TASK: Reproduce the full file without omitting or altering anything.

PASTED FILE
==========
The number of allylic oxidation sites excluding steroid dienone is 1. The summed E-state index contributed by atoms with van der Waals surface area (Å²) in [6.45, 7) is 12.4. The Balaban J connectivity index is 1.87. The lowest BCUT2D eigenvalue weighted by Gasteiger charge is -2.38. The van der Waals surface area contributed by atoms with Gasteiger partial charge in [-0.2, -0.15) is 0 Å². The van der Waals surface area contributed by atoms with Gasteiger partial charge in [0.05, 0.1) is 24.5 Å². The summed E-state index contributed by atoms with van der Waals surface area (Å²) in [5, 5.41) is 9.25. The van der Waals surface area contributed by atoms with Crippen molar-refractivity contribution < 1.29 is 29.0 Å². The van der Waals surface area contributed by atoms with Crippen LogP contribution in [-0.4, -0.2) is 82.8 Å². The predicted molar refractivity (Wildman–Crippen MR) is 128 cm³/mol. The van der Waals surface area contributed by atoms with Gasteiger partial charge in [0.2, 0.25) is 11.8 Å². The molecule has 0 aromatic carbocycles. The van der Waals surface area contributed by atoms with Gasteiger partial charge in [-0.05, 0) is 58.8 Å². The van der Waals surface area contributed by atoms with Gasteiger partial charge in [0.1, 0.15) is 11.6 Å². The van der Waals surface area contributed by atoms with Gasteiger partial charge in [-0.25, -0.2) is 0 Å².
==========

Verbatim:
The number of allylic oxidation sites excluding steroid dienone is 1. The summed E-state index contributed by atoms with van der Waals surface area (Å²) in [6.45, 7) is 12.4. The Balaban J connectivity index is 1.87. The lowest BCUT2D eigenvalue weighted by Gasteiger charge is -2.38. The van der Waals surface area contributed by atoms with Gasteiger partial charge in [-0.2, -0.15) is 0 Å². The van der Waals surface area contributed by atoms with Gasteiger partial charge in [0.05, 0.1) is 24.5 Å². The summed E-state index contributed by atoms with van der Waals surface area (Å²) in [5, 5.41) is 9.25. The van der Waals surface area contributed by atoms with Crippen molar-refractivity contribution < 1.29 is 29.0 Å². The van der Waals surface area contributed by atoms with Crippen LogP contribution in [-0.4, -0.2) is 82.8 Å². The predicted molar refractivity (Wildman–Crippen MR) is 128 cm³/mol. The van der Waals surface area contributed by atoms with Gasteiger partial charge in [0.2, 0.25) is 11.8 Å². The molecule has 0 aromatic carbocycles. The van der Waals surface area contributed by atoms with Gasteiger partial charge in [-0.05, 0) is 58.8 Å². The van der Waals surface area contributed by atoms with Gasteiger partial charge in [0.1, 0.15) is 11.6 Å². The van der Waals surface area contributed by atoms with Gasteiger partial charge in [-0.25, -0.2) is 0 Å².